In John 8:1-11 Jesus has left the crowd as they have all gone home to their own homes to rest.  He “went across to Mount Olives” to rest.  It wasn’t long before Jesus was “back in the Temple again”.  He has remained in Jerusalem a few days post the Feast of the Tabernacles, and is still teaching although the religious authorities wanted to silence Him, or even arrest Him.  Their efforts were failing as “Swarms of people came to Him”.  Jesus didn’t run from the people who were wanting to hear God’s truth, even though He knew it would make Him a target.  “He sat down and taught them”.

The religious leaders decided to try a new approach. If they couldn’t scare Him away by threatening Him, they decided to try and make a fool of Him.  “The religion scholars and Pharisees led in a woman who had been caught in an act of adultery. They stood her in plain sight of everyone and said, Teacher, this woman was caught red-handed in the act of adultery”.  They knew full well her situation, and what the law said about it.  She not only was guilty but was continuing in her violation of the law.  But the point of their dragging her before Jesus was to try and discredit Him.  To mention the obvious, there was also a man involved in this very act of adultery – yet the guilty man was not brought before Jesus for judgment. It also meant that there were pre-arranged spies sent to witness this affair, and they carefully noted the sordid details.  This was a setup.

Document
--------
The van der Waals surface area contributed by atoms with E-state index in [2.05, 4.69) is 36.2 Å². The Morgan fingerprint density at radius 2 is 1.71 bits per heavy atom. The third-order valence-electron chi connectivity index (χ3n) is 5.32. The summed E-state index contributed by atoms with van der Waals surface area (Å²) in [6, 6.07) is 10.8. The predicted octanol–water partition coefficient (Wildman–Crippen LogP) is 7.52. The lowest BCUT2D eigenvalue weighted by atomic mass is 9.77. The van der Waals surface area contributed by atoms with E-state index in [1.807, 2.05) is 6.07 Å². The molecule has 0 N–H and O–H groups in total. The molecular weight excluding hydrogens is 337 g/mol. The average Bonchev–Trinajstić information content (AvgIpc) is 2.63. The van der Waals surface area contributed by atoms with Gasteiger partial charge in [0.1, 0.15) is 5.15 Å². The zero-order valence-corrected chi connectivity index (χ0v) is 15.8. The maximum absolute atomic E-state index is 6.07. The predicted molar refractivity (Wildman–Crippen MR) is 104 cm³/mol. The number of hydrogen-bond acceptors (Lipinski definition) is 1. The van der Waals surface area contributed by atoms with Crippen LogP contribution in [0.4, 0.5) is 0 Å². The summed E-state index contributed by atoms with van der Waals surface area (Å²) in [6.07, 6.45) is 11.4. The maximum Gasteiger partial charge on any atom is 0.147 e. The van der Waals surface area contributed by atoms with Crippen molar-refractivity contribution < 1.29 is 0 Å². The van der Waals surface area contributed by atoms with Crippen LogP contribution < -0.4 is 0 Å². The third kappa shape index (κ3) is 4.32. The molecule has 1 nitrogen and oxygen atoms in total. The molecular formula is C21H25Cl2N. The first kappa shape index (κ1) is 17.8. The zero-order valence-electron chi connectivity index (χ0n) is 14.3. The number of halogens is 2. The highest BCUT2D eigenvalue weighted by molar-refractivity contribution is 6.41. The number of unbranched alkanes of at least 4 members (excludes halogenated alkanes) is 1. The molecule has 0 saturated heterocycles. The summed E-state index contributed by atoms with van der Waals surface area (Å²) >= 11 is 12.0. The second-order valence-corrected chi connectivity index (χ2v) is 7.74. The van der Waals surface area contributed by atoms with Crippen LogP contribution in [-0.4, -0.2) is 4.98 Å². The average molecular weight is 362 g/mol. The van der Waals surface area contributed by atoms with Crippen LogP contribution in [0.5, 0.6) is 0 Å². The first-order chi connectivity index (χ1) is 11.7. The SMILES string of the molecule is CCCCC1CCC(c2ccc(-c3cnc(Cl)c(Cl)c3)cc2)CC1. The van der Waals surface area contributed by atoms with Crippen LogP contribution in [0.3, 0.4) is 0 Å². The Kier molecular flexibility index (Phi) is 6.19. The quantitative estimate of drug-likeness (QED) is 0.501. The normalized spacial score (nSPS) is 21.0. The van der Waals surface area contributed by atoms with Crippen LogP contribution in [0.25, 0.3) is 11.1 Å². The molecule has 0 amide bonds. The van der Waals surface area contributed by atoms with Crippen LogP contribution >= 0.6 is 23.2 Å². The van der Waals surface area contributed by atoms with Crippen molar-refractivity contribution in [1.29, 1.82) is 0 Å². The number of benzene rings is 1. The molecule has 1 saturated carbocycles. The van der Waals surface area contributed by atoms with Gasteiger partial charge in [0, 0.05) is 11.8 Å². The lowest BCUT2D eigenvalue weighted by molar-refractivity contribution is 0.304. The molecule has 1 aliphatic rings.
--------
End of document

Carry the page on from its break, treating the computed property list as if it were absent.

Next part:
They state the obvious: “Moses, in the Law, gives orders to stone such persons. What do you say”?  Jesus knows exactly what they are up to.  “They were trying to trap him into saying something incriminating so they could bring charges against him.  They kept at him, badgering him”.  This wasn’t about the woman or her sin at all.  Jesus doesn’t dispute the law, or condemn the woman to death.  “He straightened up and said, The sinless one among you, go first: Throw the stone”.  Jesus turned the tables on them.  This woman was being used as a pawn in their efforts to get Jesus.  But He changes the focus to them, and gives them the choice of appearing to be without sin if they were to cast a stone at her, as the law stated.

He wasn’t done. Jesus didn’t react with anger or outrage. He didn’t scream at the woman or those who brought the woman. Jesus paused and stooped down to a low posture, identifying with the humiliation of the woman. “Bending down again, he wrote some more in the dirt”. He didn’t stare down the accusing men in an act of intimidation. He comes to her place, right where she was. Scripture doesn’t say what He wrote.  But it certainly got their attention. “Hearing that, they walked away, one after another, beginning with the oldest. The woman was left alone”.